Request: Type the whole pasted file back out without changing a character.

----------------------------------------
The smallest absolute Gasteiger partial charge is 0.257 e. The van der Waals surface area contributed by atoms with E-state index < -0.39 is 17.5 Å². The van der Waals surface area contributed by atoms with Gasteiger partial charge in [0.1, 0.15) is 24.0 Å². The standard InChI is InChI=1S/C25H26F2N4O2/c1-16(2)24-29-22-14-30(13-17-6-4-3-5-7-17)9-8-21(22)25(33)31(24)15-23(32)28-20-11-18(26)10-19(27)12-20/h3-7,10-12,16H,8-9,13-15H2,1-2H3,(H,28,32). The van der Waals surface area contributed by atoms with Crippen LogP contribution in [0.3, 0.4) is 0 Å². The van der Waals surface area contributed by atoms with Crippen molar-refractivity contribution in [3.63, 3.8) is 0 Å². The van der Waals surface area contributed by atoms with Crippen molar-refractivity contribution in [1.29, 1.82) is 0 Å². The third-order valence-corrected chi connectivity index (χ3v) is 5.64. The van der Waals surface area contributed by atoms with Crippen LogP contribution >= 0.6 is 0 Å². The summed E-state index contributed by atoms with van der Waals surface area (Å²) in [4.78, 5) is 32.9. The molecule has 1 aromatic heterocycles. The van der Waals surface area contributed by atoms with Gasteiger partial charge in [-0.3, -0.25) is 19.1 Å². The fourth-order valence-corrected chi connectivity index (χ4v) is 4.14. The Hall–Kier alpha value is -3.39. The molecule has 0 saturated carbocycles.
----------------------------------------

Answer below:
The smallest absolute Gasteiger partial charge is 0.257 e. The van der Waals surface area contributed by atoms with E-state index < -0.39 is 17.5 Å². The van der Waals surface area contributed by atoms with Gasteiger partial charge in [0.1, 0.15) is 24.0 Å². The standard InChI is InChI=1S/C25H26F2N4O2/c1-16(2)24-29-22-14-30(13-17-6-4-3-5-7-17)9-8-21(22)25(33)31(24)15-23(32)28-20-11-18(26)10-19(27)12-20/h3-7,10-12,16H,8-9,13-15H2,1-2H3,(H,28,32). The van der Waals surface area contributed by atoms with Crippen LogP contribution in [0.3, 0.4) is 0 Å². The van der Waals surface area contributed by atoms with Crippen molar-refractivity contribution in [3.63, 3.8) is 0 Å². The van der Waals surface area contributed by atoms with Crippen molar-refractivity contribution in [1.29, 1.82) is 0 Å². The third-order valence-corrected chi connectivity index (χ3v) is 5.64. The van der Waals surface area contributed by atoms with Crippen LogP contribution >= 0.6 is 0 Å². The summed E-state index contributed by atoms with van der Waals surface area (Å²) in [4.78, 5) is 32.9. The molecule has 1 aromatic heterocycles. The van der Waals surface area contributed by atoms with Gasteiger partial charge in [-0.3, -0.25) is 19.1 Å². The fourth-order valence-corrected chi connectivity index (χ4v) is 4.14. The Hall–Kier alpha value is -3.39. The molecule has 0 saturated carbocycles.